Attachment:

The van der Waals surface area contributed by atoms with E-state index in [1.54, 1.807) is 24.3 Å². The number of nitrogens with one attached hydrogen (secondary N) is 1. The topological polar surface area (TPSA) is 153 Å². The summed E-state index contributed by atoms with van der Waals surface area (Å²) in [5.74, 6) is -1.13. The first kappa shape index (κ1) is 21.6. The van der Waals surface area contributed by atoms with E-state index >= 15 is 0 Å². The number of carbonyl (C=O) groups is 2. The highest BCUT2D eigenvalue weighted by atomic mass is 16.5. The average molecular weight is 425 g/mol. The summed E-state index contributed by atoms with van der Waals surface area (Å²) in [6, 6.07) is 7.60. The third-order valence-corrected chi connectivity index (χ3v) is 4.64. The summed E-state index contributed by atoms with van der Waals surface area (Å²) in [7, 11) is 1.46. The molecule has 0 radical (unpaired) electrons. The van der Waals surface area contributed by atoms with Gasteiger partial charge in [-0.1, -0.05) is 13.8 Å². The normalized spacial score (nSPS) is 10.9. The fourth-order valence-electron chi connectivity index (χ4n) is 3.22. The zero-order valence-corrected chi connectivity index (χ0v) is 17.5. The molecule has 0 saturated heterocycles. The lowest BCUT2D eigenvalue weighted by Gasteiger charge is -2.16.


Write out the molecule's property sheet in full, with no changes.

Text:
The van der Waals surface area contributed by atoms with E-state index in [1.54, 1.807) is 24.3 Å². The number of nitrogens with one attached hydrogen (secondary N) is 1. The topological polar surface area (TPSA) is 153 Å². The summed E-state index contributed by atoms with van der Waals surface area (Å²) in [5.74, 6) is -1.13. The first kappa shape index (κ1) is 21.6. The van der Waals surface area contributed by atoms with E-state index >= 15 is 0 Å². The number of carbonyl (C=O) groups is 2. The highest BCUT2D eigenvalue weighted by atomic mass is 16.5. The average molecular weight is 425 g/mol. The summed E-state index contributed by atoms with van der Waals surface area (Å²) in [6, 6.07) is 7.60. The third-order valence-corrected chi connectivity index (χ3v) is 4.64. The summed E-state index contributed by atoms with van der Waals surface area (Å²) in [7, 11) is 1.46. The molecule has 0 radical (unpaired) electrons. The van der Waals surface area contributed by atoms with Gasteiger partial charge in [-0.1, -0.05) is 13.8 Å². The normalized spacial score (nSPS) is 10.9. The fourth-order valence-electron chi connectivity index (χ4n) is 3.22. The zero-order valence-corrected chi connectivity index (χ0v) is 17.5. The molecule has 0 saturated heterocycles. The lowest BCUT2D eigenvalue weighted by Gasteiger charge is -2.16.